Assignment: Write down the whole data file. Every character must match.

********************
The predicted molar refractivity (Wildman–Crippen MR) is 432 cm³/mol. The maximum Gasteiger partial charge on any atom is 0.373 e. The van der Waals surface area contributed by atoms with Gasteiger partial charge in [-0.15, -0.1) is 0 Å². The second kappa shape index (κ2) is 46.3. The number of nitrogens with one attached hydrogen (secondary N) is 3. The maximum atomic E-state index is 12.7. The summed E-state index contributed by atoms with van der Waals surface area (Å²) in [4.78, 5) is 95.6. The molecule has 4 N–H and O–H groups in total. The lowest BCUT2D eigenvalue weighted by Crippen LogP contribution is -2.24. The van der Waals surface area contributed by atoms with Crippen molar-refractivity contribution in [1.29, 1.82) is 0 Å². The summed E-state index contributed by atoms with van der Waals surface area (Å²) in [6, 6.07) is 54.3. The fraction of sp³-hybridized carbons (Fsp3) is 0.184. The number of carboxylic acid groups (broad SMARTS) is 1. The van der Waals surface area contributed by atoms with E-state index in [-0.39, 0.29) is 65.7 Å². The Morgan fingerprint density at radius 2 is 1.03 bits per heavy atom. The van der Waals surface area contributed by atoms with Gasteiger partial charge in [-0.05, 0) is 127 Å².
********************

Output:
The predicted molar refractivity (Wildman–Crippen MR) is 432 cm³/mol. The maximum Gasteiger partial charge on any atom is 0.373 e. The van der Waals surface area contributed by atoms with Gasteiger partial charge in [-0.15, -0.1) is 0 Å². The second kappa shape index (κ2) is 46.3. The number of nitrogens with one attached hydrogen (secondary N) is 3. The maximum atomic E-state index is 12.7. The summed E-state index contributed by atoms with van der Waals surface area (Å²) in [4.78, 5) is 95.6. The molecule has 4 N–H and O–H groups in total. The lowest BCUT2D eigenvalue weighted by Crippen LogP contribution is -2.24. The van der Waals surface area contributed by atoms with Crippen molar-refractivity contribution in [1.29, 1.82) is 0 Å². The summed E-state index contributed by atoms with van der Waals surface area (Å²) in [6, 6.07) is 54.3. The fraction of sp³-hybridized carbons (Fsp3) is 0.184. The number of carboxylic acid groups (broad SMARTS) is 1. The van der Waals surface area contributed by atoms with E-state index in [-0.39, 0.29) is 65.7 Å². The Morgan fingerprint density at radius 2 is 1.03 bits per heavy atom. The van der Waals surface area contributed by atoms with Gasteiger partial charge in [-0.05, 0) is 127 Å².